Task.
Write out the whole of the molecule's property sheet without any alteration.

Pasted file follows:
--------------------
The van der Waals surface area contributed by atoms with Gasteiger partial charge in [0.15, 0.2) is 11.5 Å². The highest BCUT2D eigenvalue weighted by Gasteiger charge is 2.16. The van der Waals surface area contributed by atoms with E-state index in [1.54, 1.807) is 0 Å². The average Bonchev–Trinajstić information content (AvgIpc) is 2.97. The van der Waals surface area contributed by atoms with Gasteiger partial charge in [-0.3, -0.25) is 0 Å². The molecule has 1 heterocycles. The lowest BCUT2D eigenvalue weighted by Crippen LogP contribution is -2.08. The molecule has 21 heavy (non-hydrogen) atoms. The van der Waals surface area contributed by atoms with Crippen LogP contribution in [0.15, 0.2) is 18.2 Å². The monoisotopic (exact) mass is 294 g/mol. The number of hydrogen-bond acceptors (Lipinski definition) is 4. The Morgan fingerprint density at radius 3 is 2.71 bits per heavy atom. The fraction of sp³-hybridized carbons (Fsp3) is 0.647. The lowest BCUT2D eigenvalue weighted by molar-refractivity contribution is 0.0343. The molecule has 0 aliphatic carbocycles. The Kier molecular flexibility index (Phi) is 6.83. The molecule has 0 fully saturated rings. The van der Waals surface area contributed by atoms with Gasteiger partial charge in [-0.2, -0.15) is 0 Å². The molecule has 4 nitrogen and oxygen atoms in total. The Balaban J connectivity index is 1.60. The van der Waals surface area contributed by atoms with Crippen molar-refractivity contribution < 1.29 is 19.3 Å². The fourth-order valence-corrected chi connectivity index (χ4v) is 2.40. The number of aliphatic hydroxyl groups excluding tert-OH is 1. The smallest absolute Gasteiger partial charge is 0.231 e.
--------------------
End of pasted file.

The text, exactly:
The van der Waals surface area contributed by atoms with Gasteiger partial charge in [0.15, 0.2) is 11.5 Å². The highest BCUT2D eigenvalue weighted by Gasteiger charge is 2.16. The van der Waals surface area contributed by atoms with E-state index in [1.54, 1.807) is 0 Å². The average Bonchev–Trinajstić information content (AvgIpc) is 2.97. The van der Waals surface area contributed by atoms with Gasteiger partial charge in [-0.3, -0.25) is 0 Å². The molecule has 1 heterocycles. The lowest BCUT2D eigenvalue weighted by Crippen LogP contribution is -2.08. The molecule has 21 heavy (non-hydrogen) atoms. The van der Waals surface area contributed by atoms with Crippen LogP contribution in [0.15, 0.2) is 18.2 Å². The monoisotopic (exact) mass is 294 g/mol. The number of hydrogen-bond acceptors (Lipinski definition) is 4. The Morgan fingerprint density at radius 3 is 2.71 bits per heavy atom. The fraction of sp³-hybridized carbons (Fsp3) is 0.647. The lowest BCUT2D eigenvalue weighted by molar-refractivity contribution is 0.0343. The molecule has 0 aliphatic carbocycles. The Kier molecular flexibility index (Phi) is 6.83. The molecule has 0 fully saturated rings. The van der Waals surface area contributed by atoms with Gasteiger partial charge in [-0.2, -0.15) is 0 Å². The molecule has 4 nitrogen and oxygen atoms in total. The Balaban J connectivity index is 1.60. The van der Waals surface area contributed by atoms with Crippen molar-refractivity contribution < 1.29 is 19.3 Å². The fourth-order valence-corrected chi connectivity index (χ4v) is 2.40. The number of aliphatic hydroxyl groups excluding tert-OH is 1. The smallest absolute Gasteiger partial charge is 0.231 e.